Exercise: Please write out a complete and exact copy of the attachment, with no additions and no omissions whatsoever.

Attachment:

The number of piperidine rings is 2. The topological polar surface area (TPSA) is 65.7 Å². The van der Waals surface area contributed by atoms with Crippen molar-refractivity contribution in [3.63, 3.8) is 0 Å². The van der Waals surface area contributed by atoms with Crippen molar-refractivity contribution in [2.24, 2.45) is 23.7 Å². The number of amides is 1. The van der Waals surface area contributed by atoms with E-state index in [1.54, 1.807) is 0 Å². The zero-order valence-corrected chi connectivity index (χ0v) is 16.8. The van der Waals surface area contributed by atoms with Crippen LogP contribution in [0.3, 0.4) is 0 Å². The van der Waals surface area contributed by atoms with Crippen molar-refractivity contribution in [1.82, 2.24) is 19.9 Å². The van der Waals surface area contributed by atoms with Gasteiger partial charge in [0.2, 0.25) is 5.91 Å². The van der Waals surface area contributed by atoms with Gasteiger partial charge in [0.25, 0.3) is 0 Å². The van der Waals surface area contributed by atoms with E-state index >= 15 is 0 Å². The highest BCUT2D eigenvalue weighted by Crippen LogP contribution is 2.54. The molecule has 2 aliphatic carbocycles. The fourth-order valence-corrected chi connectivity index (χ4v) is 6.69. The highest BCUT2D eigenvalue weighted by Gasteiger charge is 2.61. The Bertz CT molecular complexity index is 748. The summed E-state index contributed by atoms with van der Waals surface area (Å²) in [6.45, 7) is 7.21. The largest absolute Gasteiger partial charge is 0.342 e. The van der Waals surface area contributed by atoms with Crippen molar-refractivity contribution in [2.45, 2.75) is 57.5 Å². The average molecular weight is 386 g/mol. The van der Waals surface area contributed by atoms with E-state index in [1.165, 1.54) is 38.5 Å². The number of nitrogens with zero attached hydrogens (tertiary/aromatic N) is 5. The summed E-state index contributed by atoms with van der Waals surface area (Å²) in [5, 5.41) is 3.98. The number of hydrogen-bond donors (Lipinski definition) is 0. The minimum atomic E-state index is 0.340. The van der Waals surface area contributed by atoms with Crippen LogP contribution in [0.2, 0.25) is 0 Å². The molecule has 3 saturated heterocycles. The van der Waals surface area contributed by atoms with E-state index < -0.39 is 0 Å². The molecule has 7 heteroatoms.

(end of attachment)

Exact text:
The number of piperidine rings is 2. The topological polar surface area (TPSA) is 65.7 Å². The van der Waals surface area contributed by atoms with Crippen molar-refractivity contribution in [3.63, 3.8) is 0 Å². The van der Waals surface area contributed by atoms with Crippen molar-refractivity contribution in [2.24, 2.45) is 23.7 Å². The number of amides is 1. The van der Waals surface area contributed by atoms with E-state index in [1.54, 1.807) is 0 Å². The zero-order valence-corrected chi connectivity index (χ0v) is 16.8. The van der Waals surface area contributed by atoms with Crippen LogP contribution in [0.3, 0.4) is 0 Å². The van der Waals surface area contributed by atoms with Crippen molar-refractivity contribution in [1.82, 2.24) is 19.9 Å². The van der Waals surface area contributed by atoms with Gasteiger partial charge in [0.2, 0.25) is 5.91 Å². The van der Waals surface area contributed by atoms with Gasteiger partial charge in [0.25, 0.3) is 0 Å². The van der Waals surface area contributed by atoms with E-state index >= 15 is 0 Å². The highest BCUT2D eigenvalue weighted by Crippen LogP contribution is 2.54. The molecule has 2 aliphatic carbocycles. The fourth-order valence-corrected chi connectivity index (χ4v) is 6.69. The highest BCUT2D eigenvalue weighted by Gasteiger charge is 2.61. The Bertz CT molecular complexity index is 748. The summed E-state index contributed by atoms with van der Waals surface area (Å²) in [6.45, 7) is 7.21. The largest absolute Gasteiger partial charge is 0.342 e. The van der Waals surface area contributed by atoms with Crippen molar-refractivity contribution in [2.45, 2.75) is 57.5 Å². The average molecular weight is 386 g/mol. The van der Waals surface area contributed by atoms with E-state index in [1.165, 1.54) is 38.5 Å². The number of nitrogens with zero attached hydrogens (tertiary/aromatic N) is 5. The summed E-state index contributed by atoms with van der Waals surface area (Å²) in [5, 5.41) is 3.98. The number of hydrogen-bond donors (Lipinski definition) is 0. The minimum atomic E-state index is 0.340. The van der Waals surface area contributed by atoms with Crippen LogP contribution in [0.2, 0.25) is 0 Å². The molecule has 3 saturated heterocycles. The van der Waals surface area contributed by atoms with E-state index < -0.39 is 0 Å². The molecule has 7 heteroatoms.